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Solution to LP2i Mode

From Maxwell equations, we can obtain natural modes, TE and TH modes. However, the TE and TH modes only exist when m = 0; when m is not zero, TE mode and TH mode cannot exist. Only in the form of Ez and Hz coexistence can they exist, and when Ez accounts for a large proportion they are called EH modes, otherwise are named HE modes. Linear polarized mode is constituted by the degeneration of the EH mode and the HE mode, LPmn = EHm+1nHEm-1,n, where EHm+1n and HEm-1,n are two solutions to Maxwell equations under the same boundary conditions [11].

In order to facilitate the discussion of mode polarization, we transform the polar coordinates into Cartesian coordinates via following equations:

We solved for HE31, EH11 mode using:

where 60 can take either 0° or 90°, standing for even or odd mode respectively, indicating that both are mutually orthogonal. In this way, by the expression LP21 = HE31 + EH11, we can derive the formula of LP21 mode as follows:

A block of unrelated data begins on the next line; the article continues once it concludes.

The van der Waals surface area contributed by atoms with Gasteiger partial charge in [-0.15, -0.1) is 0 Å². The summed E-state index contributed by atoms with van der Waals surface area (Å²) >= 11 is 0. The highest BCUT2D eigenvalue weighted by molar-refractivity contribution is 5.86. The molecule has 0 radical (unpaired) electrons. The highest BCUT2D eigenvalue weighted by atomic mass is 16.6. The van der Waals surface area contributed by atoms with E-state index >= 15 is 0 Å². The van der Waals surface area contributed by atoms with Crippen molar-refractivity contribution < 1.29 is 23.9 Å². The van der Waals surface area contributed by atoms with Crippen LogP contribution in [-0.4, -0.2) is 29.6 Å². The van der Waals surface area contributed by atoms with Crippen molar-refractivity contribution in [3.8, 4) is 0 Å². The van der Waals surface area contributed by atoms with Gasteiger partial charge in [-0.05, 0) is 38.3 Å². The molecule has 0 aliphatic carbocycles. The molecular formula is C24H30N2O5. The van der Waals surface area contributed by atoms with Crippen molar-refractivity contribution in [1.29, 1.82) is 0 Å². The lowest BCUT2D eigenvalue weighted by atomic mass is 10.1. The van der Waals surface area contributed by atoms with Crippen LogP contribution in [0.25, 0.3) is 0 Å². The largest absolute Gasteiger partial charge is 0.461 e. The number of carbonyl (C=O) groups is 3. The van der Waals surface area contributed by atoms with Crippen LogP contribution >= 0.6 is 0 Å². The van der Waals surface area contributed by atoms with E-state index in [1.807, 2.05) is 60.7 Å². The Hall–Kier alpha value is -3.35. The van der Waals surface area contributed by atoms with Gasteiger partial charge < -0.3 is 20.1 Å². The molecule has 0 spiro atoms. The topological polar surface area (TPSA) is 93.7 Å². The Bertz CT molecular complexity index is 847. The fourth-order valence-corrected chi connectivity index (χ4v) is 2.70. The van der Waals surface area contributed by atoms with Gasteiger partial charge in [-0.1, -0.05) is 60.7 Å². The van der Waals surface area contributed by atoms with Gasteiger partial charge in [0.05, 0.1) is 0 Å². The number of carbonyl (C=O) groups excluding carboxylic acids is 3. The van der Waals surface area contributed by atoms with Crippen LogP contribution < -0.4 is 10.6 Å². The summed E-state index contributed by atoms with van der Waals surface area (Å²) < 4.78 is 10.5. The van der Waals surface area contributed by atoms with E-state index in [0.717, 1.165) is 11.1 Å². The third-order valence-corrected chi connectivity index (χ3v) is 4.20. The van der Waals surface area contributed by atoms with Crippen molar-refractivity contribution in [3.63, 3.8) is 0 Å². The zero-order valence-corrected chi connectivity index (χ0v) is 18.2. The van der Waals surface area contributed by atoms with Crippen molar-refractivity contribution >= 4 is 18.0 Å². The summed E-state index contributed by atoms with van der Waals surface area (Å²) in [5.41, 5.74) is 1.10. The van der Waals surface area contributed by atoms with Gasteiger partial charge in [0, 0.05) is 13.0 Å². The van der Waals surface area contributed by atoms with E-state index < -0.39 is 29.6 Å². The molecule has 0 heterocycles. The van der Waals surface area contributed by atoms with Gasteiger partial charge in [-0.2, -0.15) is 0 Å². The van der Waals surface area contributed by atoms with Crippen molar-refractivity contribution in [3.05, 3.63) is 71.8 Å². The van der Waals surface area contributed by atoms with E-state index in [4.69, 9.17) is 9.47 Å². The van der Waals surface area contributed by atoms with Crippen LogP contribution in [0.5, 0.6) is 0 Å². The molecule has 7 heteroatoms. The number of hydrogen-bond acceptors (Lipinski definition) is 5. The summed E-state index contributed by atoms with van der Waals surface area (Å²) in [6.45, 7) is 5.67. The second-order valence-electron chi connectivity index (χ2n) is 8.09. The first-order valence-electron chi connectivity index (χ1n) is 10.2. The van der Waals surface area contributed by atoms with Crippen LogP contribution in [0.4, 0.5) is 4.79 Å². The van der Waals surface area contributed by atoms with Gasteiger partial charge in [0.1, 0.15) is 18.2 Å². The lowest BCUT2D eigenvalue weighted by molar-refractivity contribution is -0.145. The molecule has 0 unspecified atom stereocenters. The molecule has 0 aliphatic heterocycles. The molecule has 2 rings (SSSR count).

In Eq. 3.5, it can be obtained that the transverse component along the X-direction is zero, i.e., the light field is only in the Y-direction of polarization, and contains 60 = 0° and 90° two modes. Similarly, LP21 mode can be derived from the expression LP21 = HE31 - EH11:

In this condition, the transverse component in Y direction is zero, that is to say, only in the X direction exists the polarized light field, and comprising of two modes with в0 = 0° and 90°.

 
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